In just a few days practice will begin at Lake Hartwell for the second stop of the 2016 Walmart FLW Tour.
Like many lakes across the southern United States, Hartwell received torrential rains over the winter, putting the lake near flood pool early in January. This caused the U.S. Army Corps of Engineers to open all 12 spillway gates – a very rare occurrence on Hartwell – in an effort to bring the lake back to normal levels.
Not only has the massive amount of rain brought fluctuating water levels, it also dirtied the majority of the water on the lower portion of the lake, which usually remains clear. The water has cleaned up some, but it’s still not back to what would be considered normal.
It’s been more than a month since the season-opener on Lake Okeechobee. Given the downtime and the changing conditions, several anglers took full advantage of the pre-practice period that ended Feb. 29 to venture up to Hartwell and learn what they could about the lake.
We checked in with a handful of them to see what their thoughts were from the last time they laid eyes on Hartwell.
Brian Latimer, Belton, S.C.
We got a lot of rain late fall and into the winter. That put the water up really high – the highest I’ve seen it. It also made the water really dirty. It has cleared some, but even the main lake still has some stain to it and isn’t as clear as usual.
I’ve never fished a big tournament here on my home lake. I was so perplexed at how to prepare for it. I actually called Casey Ashley just to ask how to prepare for something like this, and he told me to approach it like a lake I have never seen before.
So, that is how I spent my pre-practice. I avoided a lot of stuff that I already knew about. There is a lot of dead water on Hartwell, so I tried to cover as much as I could. I never ended up finding anything new or groundbreaking. I did graph a lot of brush piles and just tried to simplify things.
If the weather stays warm it’ll put a lot of fish up shallow, and I wish it would get cold just to slow everything down. But regardless of weather the whole lake will play, from deep to shallow. That’s just how Hartwell is.
I really can’t foresee a bad tournament. There is a lot of food in the system thanks to a good shad spawn. It’ll be fun for sure.
Jayme Rampey, Liberty, S.C.
I made it out to pre-practice for a few days just before it went off limits, and the fish were biting really good. I live 10 minutes from the lake, and I really just wanted to get out on the water to see what the water clarity was like and check water temperatures.
Fishing wise, I tried to check some things that have been good in the past as well as some off-the-wall places that could work because of the weather (the area is in a warming trend that is forecast to continue in the days leading up to the tournament).
The biggest thing is going to be the weather. If we stay on this warming trend I would be surprised if we aren’t looking at them (on beds) by the tournament. We just haven’t had a winter around home this year. Even the dogwoods and cherry trees are starting to bloom.
I’m looking forward to fishing this tournament because it should be really good.
Austin Felix, Eden Prairie, Minn.
I made it up to Hartwell a few days after the Okeechobee Tour event. I fished for five days, and I just wanted to see the whole lake. I have been on Hartwell for about five hours before this trip back in 2014 prior to the FLW College Fishing National Championship (on Lake Keowee, where he finished first with partner Chris Burgan), so my goal was just to get a feel of what the lake was like.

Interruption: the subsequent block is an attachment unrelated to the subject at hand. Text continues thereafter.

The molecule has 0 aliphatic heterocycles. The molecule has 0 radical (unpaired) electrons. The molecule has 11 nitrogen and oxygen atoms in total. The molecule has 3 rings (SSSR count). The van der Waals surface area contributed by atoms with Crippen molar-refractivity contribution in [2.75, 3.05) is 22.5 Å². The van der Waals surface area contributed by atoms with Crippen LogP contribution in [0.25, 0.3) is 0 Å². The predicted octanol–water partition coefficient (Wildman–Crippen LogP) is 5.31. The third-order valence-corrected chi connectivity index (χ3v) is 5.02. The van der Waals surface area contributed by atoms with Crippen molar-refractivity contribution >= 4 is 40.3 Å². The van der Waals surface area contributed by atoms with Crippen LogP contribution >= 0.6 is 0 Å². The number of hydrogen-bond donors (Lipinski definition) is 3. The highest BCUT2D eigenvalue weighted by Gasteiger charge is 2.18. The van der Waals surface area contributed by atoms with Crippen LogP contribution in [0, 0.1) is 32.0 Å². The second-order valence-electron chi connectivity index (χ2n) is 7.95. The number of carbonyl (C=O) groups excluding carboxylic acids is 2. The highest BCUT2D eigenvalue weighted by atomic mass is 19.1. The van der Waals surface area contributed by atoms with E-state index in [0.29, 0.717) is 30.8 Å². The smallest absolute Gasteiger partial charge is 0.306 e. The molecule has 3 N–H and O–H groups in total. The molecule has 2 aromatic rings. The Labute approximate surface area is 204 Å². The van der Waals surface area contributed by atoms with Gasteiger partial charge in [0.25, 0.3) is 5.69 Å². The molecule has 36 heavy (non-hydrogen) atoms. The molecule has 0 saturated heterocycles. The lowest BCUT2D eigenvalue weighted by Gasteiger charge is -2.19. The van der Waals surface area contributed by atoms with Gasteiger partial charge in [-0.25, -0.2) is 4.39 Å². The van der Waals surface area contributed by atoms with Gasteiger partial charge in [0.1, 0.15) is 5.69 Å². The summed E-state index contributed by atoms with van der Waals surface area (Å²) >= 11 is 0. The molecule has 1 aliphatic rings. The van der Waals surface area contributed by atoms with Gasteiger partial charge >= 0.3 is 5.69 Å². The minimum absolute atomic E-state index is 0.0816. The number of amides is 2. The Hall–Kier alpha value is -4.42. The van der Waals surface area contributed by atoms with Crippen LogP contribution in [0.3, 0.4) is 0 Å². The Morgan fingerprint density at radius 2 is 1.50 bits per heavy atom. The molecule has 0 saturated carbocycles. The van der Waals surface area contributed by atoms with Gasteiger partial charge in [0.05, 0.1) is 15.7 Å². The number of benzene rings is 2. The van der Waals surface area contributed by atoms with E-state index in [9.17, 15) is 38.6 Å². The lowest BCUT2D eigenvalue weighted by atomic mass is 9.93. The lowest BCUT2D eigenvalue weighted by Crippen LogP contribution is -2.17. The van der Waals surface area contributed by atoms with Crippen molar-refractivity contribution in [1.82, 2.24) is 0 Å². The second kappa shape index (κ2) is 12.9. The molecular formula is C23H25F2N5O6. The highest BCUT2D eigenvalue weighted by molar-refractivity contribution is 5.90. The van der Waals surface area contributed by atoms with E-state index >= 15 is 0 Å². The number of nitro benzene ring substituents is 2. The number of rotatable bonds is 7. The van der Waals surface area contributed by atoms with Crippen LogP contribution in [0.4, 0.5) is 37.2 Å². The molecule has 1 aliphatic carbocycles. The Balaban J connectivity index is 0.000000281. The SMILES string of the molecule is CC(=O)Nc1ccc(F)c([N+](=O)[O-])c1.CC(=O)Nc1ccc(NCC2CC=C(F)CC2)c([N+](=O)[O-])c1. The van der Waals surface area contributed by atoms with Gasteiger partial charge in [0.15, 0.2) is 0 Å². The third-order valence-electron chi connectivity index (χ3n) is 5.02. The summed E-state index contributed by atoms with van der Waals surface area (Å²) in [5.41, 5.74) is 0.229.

The lake is just deceivingly huge. I spent the first two days doing a little fishing, but after that it got so cold I just rode around and did some graphing. I wanted to check creeks, docks and brush piles. I tried to do a little bit of what I did on Keowee (dragging jigs and shaky heads on deep points and humps), but Hartwell sets up way different. I did throw some of the same baits, though, and caught some fish.
I had a blast while I was there. I got on a little pattern that I could run and almost call my shots until the weather got cold and the water temps dropped.
Hartwell is a pattern lake and seems to be pretty consistent, which I like.
Wesley Strader, Spring City, Tenn.
I usually don’t like to pre-practice for events, but since there was such a long break between tournaments I figured I’d go check it out. I just like to fish so much I went to go fish.
I went to Hartwell right before the lake went off limits. I was trying to look for where the fish might be going or stopping. I checked a lot of stuff in the 20- to 30-foot range and some shallower stuff around 15 feet.
A few years ago on Hartwell guys were catching them deep and doing really good, while I was catching fish off beds and barely made the [top-20] cut. I remember thinking, “How was that possible?” I definitely didn’t want something like that to slip by me again.
Luke Dunkin, Lawrenceburg, Tenn.
I spent three days on Hartwell just because I have never been to the lake before. I wanted to see the lake, so I spent most of the time riding around and looking.
I did fish a little bit and wanted to get acclimated with fishing deep water. I was catching largemouths in 40 feet of water, and when that happens nothing makes sense anymore for a Tennessee boy like me. If I ever caught them that deep back home, they’d make a statue of me.
Hartwell actually reminded me of Wilson Lake (his home lake) in a way. Still, Hartwell is a super-intimidating lake because so much of the water looks the same, from above the water at least.
I wanted to look deep because if you find something like (Brent) Ehrler did in 2012, it’s game over. I didn’t catch a lot of fish, but I don’t think I caught one under 2 pounds.
I’m really looking forward to this tournament for some reason.